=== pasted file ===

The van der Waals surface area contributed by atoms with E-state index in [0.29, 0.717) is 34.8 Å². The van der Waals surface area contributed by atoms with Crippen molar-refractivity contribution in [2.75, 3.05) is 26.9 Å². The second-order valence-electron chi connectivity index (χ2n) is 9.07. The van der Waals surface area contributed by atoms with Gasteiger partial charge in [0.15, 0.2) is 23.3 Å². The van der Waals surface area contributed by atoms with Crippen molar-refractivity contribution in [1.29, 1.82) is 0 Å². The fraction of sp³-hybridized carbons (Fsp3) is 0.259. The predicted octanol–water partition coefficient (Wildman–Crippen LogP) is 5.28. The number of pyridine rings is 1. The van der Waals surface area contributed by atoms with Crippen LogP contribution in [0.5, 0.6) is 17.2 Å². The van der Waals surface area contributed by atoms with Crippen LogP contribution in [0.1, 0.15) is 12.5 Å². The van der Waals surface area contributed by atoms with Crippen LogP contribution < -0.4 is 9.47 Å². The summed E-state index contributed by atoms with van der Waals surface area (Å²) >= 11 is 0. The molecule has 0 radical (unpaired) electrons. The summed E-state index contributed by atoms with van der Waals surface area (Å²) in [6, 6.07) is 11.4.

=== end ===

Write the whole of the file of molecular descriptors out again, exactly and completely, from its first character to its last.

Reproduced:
The van der Waals surface area contributed by atoms with E-state index in [0.29, 0.717) is 34.8 Å². The van der Waals surface area contributed by atoms with Crippen molar-refractivity contribution in [2.75, 3.05) is 26.9 Å². The second-order valence-electron chi connectivity index (χ2n) is 9.07. The van der Waals surface area contributed by atoms with Gasteiger partial charge in [0.15, 0.2) is 23.3 Å². The van der Waals surface area contributed by atoms with Crippen molar-refractivity contribution in [1.29, 1.82) is 0 Å². The fraction of sp³-hybridized carbons (Fsp3) is 0.259. The predicted octanol–water partition coefficient (Wildman–Crippen LogP) is 5.28. The number of pyridine rings is 1. The van der Waals surface area contributed by atoms with Crippen LogP contribution in [0.5, 0.6) is 17.2 Å². The van der Waals surface area contributed by atoms with Crippen LogP contribution in [0.1, 0.15) is 12.5 Å². The van der Waals surface area contributed by atoms with Crippen LogP contribution < -0.4 is 9.47 Å². The summed E-state index contributed by atoms with van der Waals surface area (Å²) >= 11 is 0. The molecule has 0 radical (unpaired) electrons. The summed E-state index contributed by atoms with van der Waals surface area (Å²) in [6, 6.07) is 11.4.